Sometimes making it into a beta test for a new service seems as unlikely as hitting the lottery. Some folks may have thought when Google announced Project Stream earlier this month and invited people to sign up for a chance at the beta test for the service, the odds of getting in on a Google beta for a completely new service were slim. As it turns out, it appears that Google invited everyone who signed up for the beta. If you signed up, check your email because you probably have an invite sitting there. Inside the welcome email is a setup code unique to each user. To play you go to the Project Stream website, where you enter your setup code, agree that you are 17-years old or older, and agree... Read more...
Google has been catching some flak for a feature it recently introduced into its Chrome browser, one that automatically logs users into the browser whenever they visit a Google website or service, such as Gmail. Starting with Chrome 70, Google will give users the option of disabling this controversial feature if they want to. "While we think sign-in consistency will help many of our users, we’re adding a control that allows users to turn off linking web-based sign-in with browser-based sign-in—that way users have more control over their experience. For users that disable this feature, signing into a Google website will not sign them into Chrome," Google stated in a blog post. In announcing... Read more...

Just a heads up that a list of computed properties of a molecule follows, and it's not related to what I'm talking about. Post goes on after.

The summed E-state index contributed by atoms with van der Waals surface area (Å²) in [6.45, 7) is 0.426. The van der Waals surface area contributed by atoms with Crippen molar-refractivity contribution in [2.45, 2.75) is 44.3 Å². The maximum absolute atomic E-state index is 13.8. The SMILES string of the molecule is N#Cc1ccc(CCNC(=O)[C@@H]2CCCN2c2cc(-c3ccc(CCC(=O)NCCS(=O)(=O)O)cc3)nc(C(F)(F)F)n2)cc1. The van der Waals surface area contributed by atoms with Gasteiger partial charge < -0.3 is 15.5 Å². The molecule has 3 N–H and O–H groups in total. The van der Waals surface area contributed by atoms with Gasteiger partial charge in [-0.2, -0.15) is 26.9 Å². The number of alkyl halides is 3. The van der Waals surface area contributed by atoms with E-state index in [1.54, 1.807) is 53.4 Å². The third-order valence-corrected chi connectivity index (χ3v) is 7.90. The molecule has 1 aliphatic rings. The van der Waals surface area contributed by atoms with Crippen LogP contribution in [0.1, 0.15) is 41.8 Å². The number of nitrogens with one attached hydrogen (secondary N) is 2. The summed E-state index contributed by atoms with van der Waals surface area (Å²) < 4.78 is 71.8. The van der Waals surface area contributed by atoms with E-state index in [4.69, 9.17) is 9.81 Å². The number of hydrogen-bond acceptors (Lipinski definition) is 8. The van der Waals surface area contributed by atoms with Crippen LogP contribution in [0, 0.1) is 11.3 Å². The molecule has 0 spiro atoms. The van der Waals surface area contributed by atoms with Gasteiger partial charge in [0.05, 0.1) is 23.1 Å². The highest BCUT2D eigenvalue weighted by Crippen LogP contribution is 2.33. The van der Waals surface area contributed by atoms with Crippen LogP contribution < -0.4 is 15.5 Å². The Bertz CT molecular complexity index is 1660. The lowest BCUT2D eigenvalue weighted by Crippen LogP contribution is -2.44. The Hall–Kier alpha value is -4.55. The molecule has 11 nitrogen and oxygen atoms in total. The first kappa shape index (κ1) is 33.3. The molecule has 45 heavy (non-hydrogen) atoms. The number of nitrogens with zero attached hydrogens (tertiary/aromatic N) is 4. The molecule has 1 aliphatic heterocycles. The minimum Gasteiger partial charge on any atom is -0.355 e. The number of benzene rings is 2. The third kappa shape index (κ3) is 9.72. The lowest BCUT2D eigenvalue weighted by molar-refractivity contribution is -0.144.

A good dark theme for your computer and other devices is worth its weight in gold to many users. Google is looking to add a little dark magic to Chrome, and its initial rollout will be very limited. Google Chrome users can already download third-party dark themes for the browser right now, but Chrome is getting a native dark mode with a caveat. That caveat is that the native dark mode will work on macOS only. There is speculation that the native dark mode might come to other Chrome users later, but that is unconfirmed for now. Apple will begin supporting a system-wide dark mode with macOS 10.14 Mojave, which is currently in beta and will be released this fall. Support for the dark theme... Read more...
Chrome fans will be glad to hear that the Chrome 70 beta has landed and that it is packing some very cool features that will enable improved security on some devices. The big new feature for macOS and Android users is support for Touch ID or fingerprint sensors; the hardware is enabled by default as part of the Web Authentication API. One of the cool things about that implementation is that websites with support for the API allow the use of Touch ID for 2-factor authentication. Google is also removing the Android and iOS build numbers from the user-agent identification string that is visible to websites in Chrome 70 to increase privacy. Chrome for iOS will show the build number as 15E148 from... Read more...